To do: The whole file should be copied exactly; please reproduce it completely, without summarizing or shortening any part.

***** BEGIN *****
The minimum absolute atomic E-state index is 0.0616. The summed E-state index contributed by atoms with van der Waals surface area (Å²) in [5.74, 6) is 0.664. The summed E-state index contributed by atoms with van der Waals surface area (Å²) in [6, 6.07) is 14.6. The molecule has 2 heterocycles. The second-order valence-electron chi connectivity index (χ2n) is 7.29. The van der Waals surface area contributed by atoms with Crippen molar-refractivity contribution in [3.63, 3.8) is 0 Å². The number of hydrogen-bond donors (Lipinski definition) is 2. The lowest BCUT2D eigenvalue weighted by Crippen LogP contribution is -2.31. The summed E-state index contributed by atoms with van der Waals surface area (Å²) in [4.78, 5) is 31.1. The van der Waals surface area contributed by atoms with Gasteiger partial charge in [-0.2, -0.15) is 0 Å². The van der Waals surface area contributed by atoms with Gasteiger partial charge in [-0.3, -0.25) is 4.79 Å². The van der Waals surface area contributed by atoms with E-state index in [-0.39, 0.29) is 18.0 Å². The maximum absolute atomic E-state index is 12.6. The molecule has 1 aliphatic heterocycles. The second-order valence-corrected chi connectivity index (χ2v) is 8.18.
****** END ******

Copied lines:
The minimum absolute atomic E-state index is 0.0616. The summed E-state index contributed by atoms with van der Waals surface area (Å²) in [5.74, 6) is 0.664. The summed E-state index contributed by atoms with van der Waals surface area (Å²) in [6, 6.07) is 14.6. The molecule has 2 heterocycles. The second-order valence-electron chi connectivity index (χ2n) is 7.29. The van der Waals surface area contributed by atoms with Crippen molar-refractivity contribution in [3.63, 3.8) is 0 Å². The number of hydrogen-bond donors (Lipinski definition) is 2. The lowest BCUT2D eigenvalue weighted by Crippen LogP contribution is -2.31. The summed E-state index contributed by atoms with van der Waals surface area (Å²) in [4.78, 5) is 31.1. The van der Waals surface area contributed by atoms with Gasteiger partial charge in [-0.2, -0.15) is 0 Å². The van der Waals surface area contributed by atoms with Gasteiger partial charge in [-0.3, -0.25) is 4.79 Å². The van der Waals surface area contributed by atoms with E-state index in [-0.39, 0.29) is 18.0 Å². The maximum absolute atomic E-state index is 12.6. The molecule has 1 aliphatic heterocycles. The second-order valence-corrected chi connectivity index (χ2v) is 8.18.